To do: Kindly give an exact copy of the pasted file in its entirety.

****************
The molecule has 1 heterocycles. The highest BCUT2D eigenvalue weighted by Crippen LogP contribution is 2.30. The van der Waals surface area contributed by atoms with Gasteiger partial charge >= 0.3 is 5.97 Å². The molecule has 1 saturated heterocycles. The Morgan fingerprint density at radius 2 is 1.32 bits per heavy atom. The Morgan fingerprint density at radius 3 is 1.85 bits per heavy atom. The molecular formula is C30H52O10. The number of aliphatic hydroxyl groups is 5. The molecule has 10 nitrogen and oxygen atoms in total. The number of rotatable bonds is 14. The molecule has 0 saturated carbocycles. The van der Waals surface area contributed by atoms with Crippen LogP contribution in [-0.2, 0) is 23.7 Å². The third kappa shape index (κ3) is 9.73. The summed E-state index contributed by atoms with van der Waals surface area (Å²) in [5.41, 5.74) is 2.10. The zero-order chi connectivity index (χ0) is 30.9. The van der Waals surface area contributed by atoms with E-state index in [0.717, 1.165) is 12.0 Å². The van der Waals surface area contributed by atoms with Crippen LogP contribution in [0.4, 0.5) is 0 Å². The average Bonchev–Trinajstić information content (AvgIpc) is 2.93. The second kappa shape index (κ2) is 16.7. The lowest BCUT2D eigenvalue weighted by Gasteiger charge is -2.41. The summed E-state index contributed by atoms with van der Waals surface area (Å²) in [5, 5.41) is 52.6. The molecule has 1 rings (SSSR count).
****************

The molecule has 1 heterocycles. The highest BCUT2D eigenvalue weighted by Crippen LogP contribution is 2.30. The van der Waals surface area contributed by atoms with Gasteiger partial charge >= 0.3 is 5.97 Å². The molecule has 1 saturated heterocycles. The Morgan fingerprint density at radius 2 is 1.32 bits per heavy atom. The Morgan fingerprint density at radius 3 is 1.85 bits per heavy atom. The molecular formula is C30H52O10. The number of aliphatic hydroxyl groups is 5. The molecule has 10 nitrogen and oxygen atoms in total. The number of rotatable bonds is 14. The molecule has 0 saturated carbocycles. The van der Waals surface area contributed by atoms with Crippen LogP contribution in [-0.2, 0) is 23.7 Å². The third kappa shape index (κ3) is 9.73. The summed E-state index contributed by atoms with van der Waals surface area (Å²) in [5.41, 5.74) is 2.10. The zero-order chi connectivity index (χ0) is 30.9. The van der Waals surface area contributed by atoms with E-state index in [0.717, 1.165) is 12.0 Å². The van der Waals surface area contributed by atoms with Crippen LogP contribution in [0.4, 0.5) is 0 Å². The average Bonchev–Trinajstić information content (AvgIpc) is 2.93. The second kappa shape index (κ2) is 16.7. The lowest BCUT2D eigenvalue weighted by Gasteiger charge is -2.41. The summed E-state index contributed by atoms with van der Waals surface area (Å²) in [5, 5.41) is 52.6. The molecule has 1 rings (SSSR count).